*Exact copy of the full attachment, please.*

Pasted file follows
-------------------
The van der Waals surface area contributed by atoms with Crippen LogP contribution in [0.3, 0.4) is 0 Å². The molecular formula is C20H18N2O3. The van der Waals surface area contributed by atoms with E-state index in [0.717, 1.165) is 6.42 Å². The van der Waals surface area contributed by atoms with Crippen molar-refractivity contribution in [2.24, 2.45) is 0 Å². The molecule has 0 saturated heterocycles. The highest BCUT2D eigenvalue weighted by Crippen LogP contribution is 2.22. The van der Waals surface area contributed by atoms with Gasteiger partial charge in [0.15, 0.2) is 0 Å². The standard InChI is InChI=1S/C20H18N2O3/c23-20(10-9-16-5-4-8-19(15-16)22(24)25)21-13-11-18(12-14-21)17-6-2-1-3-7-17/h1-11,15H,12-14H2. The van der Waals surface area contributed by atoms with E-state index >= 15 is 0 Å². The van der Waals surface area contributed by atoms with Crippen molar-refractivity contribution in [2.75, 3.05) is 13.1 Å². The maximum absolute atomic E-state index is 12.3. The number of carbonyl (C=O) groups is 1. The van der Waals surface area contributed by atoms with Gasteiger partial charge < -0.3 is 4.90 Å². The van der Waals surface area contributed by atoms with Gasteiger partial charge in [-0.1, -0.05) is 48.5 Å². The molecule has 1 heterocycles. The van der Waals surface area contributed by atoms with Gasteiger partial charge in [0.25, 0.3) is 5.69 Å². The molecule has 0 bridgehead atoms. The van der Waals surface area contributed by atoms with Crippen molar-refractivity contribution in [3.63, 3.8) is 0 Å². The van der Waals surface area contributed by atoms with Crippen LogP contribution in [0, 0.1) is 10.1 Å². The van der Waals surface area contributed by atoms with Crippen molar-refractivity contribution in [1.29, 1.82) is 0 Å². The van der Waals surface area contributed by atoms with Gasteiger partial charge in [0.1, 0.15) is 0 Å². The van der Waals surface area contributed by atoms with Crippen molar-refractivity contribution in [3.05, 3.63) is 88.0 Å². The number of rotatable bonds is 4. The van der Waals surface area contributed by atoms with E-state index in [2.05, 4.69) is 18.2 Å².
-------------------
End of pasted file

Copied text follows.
The van der Waals surface area contributed by atoms with Crippen LogP contribution in [0.3, 0.4) is 0 Å². The molecular formula is C20H18N2O3. The van der Waals surface area contributed by atoms with E-state index in [0.717, 1.165) is 6.42 Å². The van der Waals surface area contributed by atoms with Crippen molar-refractivity contribution in [2.24, 2.45) is 0 Å². The molecule has 0 saturated heterocycles. The highest BCUT2D eigenvalue weighted by Crippen LogP contribution is 2.22. The van der Waals surface area contributed by atoms with Gasteiger partial charge in [0.15, 0.2) is 0 Å². The standard InChI is InChI=1S/C20H18N2O3/c23-20(10-9-16-5-4-8-19(15-16)22(24)25)21-13-11-18(12-14-21)17-6-2-1-3-7-17/h1-11,15H,12-14H2. The van der Waals surface area contributed by atoms with E-state index >= 15 is 0 Å². The van der Waals surface area contributed by atoms with Crippen molar-refractivity contribution in [2.75, 3.05) is 13.1 Å². The maximum absolute atomic E-state index is 12.3. The number of carbonyl (C=O) groups is 1. The van der Waals surface area contributed by atoms with Gasteiger partial charge < -0.3 is 4.90 Å². The van der Waals surface area contributed by atoms with Gasteiger partial charge in [-0.1, -0.05) is 48.5 Å². The molecule has 1 heterocycles. The van der Waals surface area contributed by atoms with Gasteiger partial charge in [0.25, 0.3) is 5.69 Å². The molecule has 0 bridgehead atoms. The van der Waals surface area contributed by atoms with Crippen molar-refractivity contribution in [3.63, 3.8) is 0 Å². The van der Waals surface area contributed by atoms with Crippen LogP contribution in [0, 0.1) is 10.1 Å². The van der Waals surface area contributed by atoms with Crippen molar-refractivity contribution in [1.29, 1.82) is 0 Å². The van der Waals surface area contributed by atoms with Gasteiger partial charge in [0.1, 0.15) is 0 Å². The van der Waals surface area contributed by atoms with Crippen molar-refractivity contribution in [3.05, 3.63) is 88.0 Å². The number of rotatable bonds is 4. The van der Waals surface area contributed by atoms with E-state index in [2.05, 4.69) is 18.2 Å².